The 22nd annual meeting of the European Tissue Repair Society (ETRS) in Athens, Greece
© Hinz et al; licensee BioMed Central Ltd. 2013
Received: 27 November 2012
Accepted: 11 January 2013
Published: 1 February 2013
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© Hinz et al; licensee BioMed Central Ltd. 2013
Received: 27 November 2012
Accepted: 11 January 2013
Published: 1 February 2013
The 22nd Annual Meeting of the European Tissue Repair Society, Athens, Greece, October 4 to 5, 2012 informed about pathophysiological mechanisms in tissue repair and on the development of clinical treatments of chronic wounds, fibrosis, and cancer, considering recent advances in molecular biology and biotechnology.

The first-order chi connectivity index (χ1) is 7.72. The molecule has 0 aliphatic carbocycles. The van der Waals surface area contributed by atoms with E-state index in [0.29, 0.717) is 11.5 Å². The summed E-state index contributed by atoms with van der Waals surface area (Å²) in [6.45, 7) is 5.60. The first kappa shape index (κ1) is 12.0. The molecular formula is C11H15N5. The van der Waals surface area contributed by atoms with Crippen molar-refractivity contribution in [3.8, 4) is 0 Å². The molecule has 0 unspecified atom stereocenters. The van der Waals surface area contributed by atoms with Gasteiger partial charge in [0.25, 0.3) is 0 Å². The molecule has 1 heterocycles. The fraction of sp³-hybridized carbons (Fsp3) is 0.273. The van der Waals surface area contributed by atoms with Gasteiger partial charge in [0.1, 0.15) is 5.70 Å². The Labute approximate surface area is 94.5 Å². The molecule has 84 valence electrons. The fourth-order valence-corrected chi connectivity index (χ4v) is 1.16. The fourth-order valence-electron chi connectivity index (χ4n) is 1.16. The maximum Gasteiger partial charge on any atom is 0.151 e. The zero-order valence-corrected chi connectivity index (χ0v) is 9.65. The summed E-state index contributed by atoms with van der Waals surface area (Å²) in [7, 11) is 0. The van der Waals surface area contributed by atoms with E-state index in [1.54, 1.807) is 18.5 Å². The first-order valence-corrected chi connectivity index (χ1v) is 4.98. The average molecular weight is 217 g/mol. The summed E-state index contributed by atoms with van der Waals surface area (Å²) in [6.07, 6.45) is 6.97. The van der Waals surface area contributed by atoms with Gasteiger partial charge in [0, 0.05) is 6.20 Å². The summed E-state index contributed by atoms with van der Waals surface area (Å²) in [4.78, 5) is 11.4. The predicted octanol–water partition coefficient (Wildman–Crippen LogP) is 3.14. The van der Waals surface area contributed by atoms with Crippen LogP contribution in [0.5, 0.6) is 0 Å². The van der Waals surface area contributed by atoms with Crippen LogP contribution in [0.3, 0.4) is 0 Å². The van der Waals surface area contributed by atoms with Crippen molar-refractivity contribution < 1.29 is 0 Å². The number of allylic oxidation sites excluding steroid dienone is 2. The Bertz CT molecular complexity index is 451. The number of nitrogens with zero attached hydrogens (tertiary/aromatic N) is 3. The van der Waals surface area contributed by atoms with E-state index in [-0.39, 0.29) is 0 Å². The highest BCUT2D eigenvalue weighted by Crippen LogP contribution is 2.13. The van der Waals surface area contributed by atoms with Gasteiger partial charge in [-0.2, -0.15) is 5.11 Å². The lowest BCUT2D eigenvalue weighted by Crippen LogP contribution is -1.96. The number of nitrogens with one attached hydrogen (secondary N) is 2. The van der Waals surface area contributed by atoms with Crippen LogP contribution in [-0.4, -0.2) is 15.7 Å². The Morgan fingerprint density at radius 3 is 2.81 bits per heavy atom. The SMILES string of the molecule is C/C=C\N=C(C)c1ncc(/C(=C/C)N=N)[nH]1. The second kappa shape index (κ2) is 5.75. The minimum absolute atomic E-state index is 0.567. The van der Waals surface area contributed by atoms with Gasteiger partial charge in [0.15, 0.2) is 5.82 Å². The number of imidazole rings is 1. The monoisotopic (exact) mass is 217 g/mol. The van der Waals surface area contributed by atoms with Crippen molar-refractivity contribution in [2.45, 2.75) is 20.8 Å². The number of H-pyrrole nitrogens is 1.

The 15 main sessions of the ETRS Annual Meeting [http://www.etrs.org] and the 60 posters on display covered the role of stem cells and cell therapies, growth factors (GF), angiogenesis, mechanical factors, biomaterials and nanotechnology, cell senescence, inflammation, and cell-extracellular matrix (ECM) interactions in tissue repair and regeneration (abstracts published in Wound Repair and Regeneration 2012, Volume 20(5)). Special sessions discussed infections, burns and chronic wounds, systems biology approaches to understand tissue repair, and the similarity between wound repair and cancer development. The ETRS meeting also hosted workshops given by the industry partners Integra and Bruker, and a guest session from the European Wound Management Association (EWMA). The proteomics workshop by Bruker was organized in collaboration with the ETRS Junior Committee, expressing the aim of ETRS to involve and support young scientists. Traditionally, ETRS meetings provide a platform for young investigators and more than 30 talks were selected from early stage researchers, of which nine competed in the Young Investigator’s Award session. This year’s winner was Eirini Apostolou (Biomedical Research Foundation Academy of Athens, Greece), who will be invited to present at the 2013 Annual Meeting of the ETRS partner organization, the Wound Healing Society (WHS), in Denver, Colorado. The next annual meeting of the ETRS will be organized from October 23–25 in Reims, in the beautiful Champagne region of France. Hands-on research on antioxidants is to be expected.